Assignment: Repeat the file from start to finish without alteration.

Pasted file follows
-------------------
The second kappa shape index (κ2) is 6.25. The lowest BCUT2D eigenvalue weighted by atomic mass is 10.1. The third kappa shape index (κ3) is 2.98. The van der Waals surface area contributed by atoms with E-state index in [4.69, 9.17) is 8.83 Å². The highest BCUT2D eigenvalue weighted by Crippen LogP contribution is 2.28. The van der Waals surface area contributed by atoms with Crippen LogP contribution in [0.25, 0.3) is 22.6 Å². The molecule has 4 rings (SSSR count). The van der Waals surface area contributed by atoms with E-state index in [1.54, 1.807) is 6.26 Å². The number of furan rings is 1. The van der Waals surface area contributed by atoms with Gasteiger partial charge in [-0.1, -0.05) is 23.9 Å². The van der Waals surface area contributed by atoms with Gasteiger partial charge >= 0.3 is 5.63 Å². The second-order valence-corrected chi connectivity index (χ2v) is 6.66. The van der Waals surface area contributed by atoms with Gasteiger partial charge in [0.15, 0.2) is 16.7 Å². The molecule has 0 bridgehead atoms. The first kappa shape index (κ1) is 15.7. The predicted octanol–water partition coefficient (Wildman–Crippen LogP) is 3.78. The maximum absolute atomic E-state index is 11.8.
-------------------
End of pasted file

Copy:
The second kappa shape index (κ2) is 6.25. The lowest BCUT2D eigenvalue weighted by atomic mass is 10.1. The third kappa shape index (κ3) is 2.98. The van der Waals surface area contributed by atoms with E-state index in [4.69, 9.17) is 8.83 Å². The highest BCUT2D eigenvalue weighted by Crippen LogP contribution is 2.28. The van der Waals surface area contributed by atoms with Crippen LogP contribution in [0.25, 0.3) is 22.6 Å². The molecule has 4 rings (SSSR count). The van der Waals surface area contributed by atoms with E-state index in [1.54, 1.807) is 6.26 Å². The number of furan rings is 1. The van der Waals surface area contributed by atoms with Gasteiger partial charge in [-0.1, -0.05) is 23.9 Å². The van der Waals surface area contributed by atoms with Gasteiger partial charge >= 0.3 is 5.63 Å². The second-order valence-corrected chi connectivity index (χ2v) is 6.66. The van der Waals surface area contributed by atoms with Gasteiger partial charge in [0.15, 0.2) is 16.7 Å². The molecule has 0 bridgehead atoms. The first kappa shape index (κ1) is 15.7. The predicted octanol–water partition coefficient (Wildman–Crippen LogP) is 3.78. The maximum absolute atomic E-state index is 11.8.